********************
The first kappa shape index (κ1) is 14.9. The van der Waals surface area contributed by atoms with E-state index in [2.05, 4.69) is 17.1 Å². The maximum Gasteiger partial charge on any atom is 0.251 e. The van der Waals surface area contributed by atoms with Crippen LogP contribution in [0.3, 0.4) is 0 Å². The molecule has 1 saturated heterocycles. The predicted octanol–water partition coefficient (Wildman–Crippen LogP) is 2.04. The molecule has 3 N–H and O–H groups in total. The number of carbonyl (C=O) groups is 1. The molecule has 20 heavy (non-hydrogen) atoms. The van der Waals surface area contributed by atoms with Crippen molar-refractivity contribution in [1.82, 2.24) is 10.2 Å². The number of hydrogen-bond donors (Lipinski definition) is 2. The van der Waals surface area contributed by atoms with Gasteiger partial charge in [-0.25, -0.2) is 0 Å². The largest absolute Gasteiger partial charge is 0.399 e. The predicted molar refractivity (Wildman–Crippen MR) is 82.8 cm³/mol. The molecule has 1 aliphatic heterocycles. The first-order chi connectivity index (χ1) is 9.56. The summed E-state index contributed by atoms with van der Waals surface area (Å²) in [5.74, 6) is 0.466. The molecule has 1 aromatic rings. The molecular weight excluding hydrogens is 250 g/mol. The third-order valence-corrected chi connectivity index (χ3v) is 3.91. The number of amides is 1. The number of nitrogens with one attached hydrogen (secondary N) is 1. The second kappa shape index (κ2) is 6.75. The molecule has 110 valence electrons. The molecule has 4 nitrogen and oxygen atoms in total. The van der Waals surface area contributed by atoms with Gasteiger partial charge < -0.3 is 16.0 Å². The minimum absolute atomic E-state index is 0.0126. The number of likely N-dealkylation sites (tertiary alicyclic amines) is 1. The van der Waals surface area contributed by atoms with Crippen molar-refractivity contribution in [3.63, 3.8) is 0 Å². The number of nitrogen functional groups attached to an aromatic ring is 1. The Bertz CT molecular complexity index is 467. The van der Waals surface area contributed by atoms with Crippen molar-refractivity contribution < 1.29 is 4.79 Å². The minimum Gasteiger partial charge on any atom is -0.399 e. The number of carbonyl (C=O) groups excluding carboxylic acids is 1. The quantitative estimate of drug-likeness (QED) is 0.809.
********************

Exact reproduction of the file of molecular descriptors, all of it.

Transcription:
The first kappa shape index (κ1) is 14.9. The van der Waals surface area contributed by atoms with E-state index in [2.05, 4.69) is 17.1 Å². The maximum Gasteiger partial charge on any atom is 0.251 e. The van der Waals surface area contributed by atoms with Crippen LogP contribution in [0.3, 0.4) is 0 Å². The molecule has 1 saturated heterocycles. The predicted octanol–water partition coefficient (Wildman–Crippen LogP) is 2.04. The molecule has 3 N–H and O–H groups in total. The number of carbonyl (C=O) groups is 1. The molecule has 20 heavy (non-hydrogen) atoms. The van der Waals surface area contributed by atoms with Crippen molar-refractivity contribution in [1.82, 2.24) is 10.2 Å². The number of hydrogen-bond donors (Lipinski definition) is 2. The van der Waals surface area contributed by atoms with Gasteiger partial charge in [-0.25, -0.2) is 0 Å². The largest absolute Gasteiger partial charge is 0.399 e. The predicted molar refractivity (Wildman–Crippen MR) is 82.8 cm³/mol. The molecule has 1 aliphatic heterocycles. The first-order chi connectivity index (χ1) is 9.56. The summed E-state index contributed by atoms with van der Waals surface area (Å²) in [5.74, 6) is 0.466. The molecule has 1 aromatic rings. The molecular weight excluding hydrogens is 250 g/mol. The third-order valence-corrected chi connectivity index (χ3v) is 3.91. The number of amides is 1. The number of nitrogens with one attached hydrogen (secondary N) is 1. The second kappa shape index (κ2) is 6.75. The molecule has 110 valence electrons. The molecule has 4 nitrogen and oxygen atoms in total. The van der Waals surface area contributed by atoms with Gasteiger partial charge < -0.3 is 16.0 Å². The minimum absolute atomic E-state index is 0.0126. The number of likely N-dealkylation sites (tertiary alicyclic amines) is 1. The van der Waals surface area contributed by atoms with Crippen molar-refractivity contribution in [3.63, 3.8) is 0 Å². The number of nitrogen functional groups attached to an aromatic ring is 1. The Bertz CT molecular complexity index is 467. The van der Waals surface area contributed by atoms with Crippen molar-refractivity contribution < 1.29 is 4.79 Å². The minimum Gasteiger partial charge on any atom is -0.399 e. The number of carbonyl (C=O) groups excluding carboxylic acids is 1. The quantitative estimate of drug-likeness (QED) is 0.809.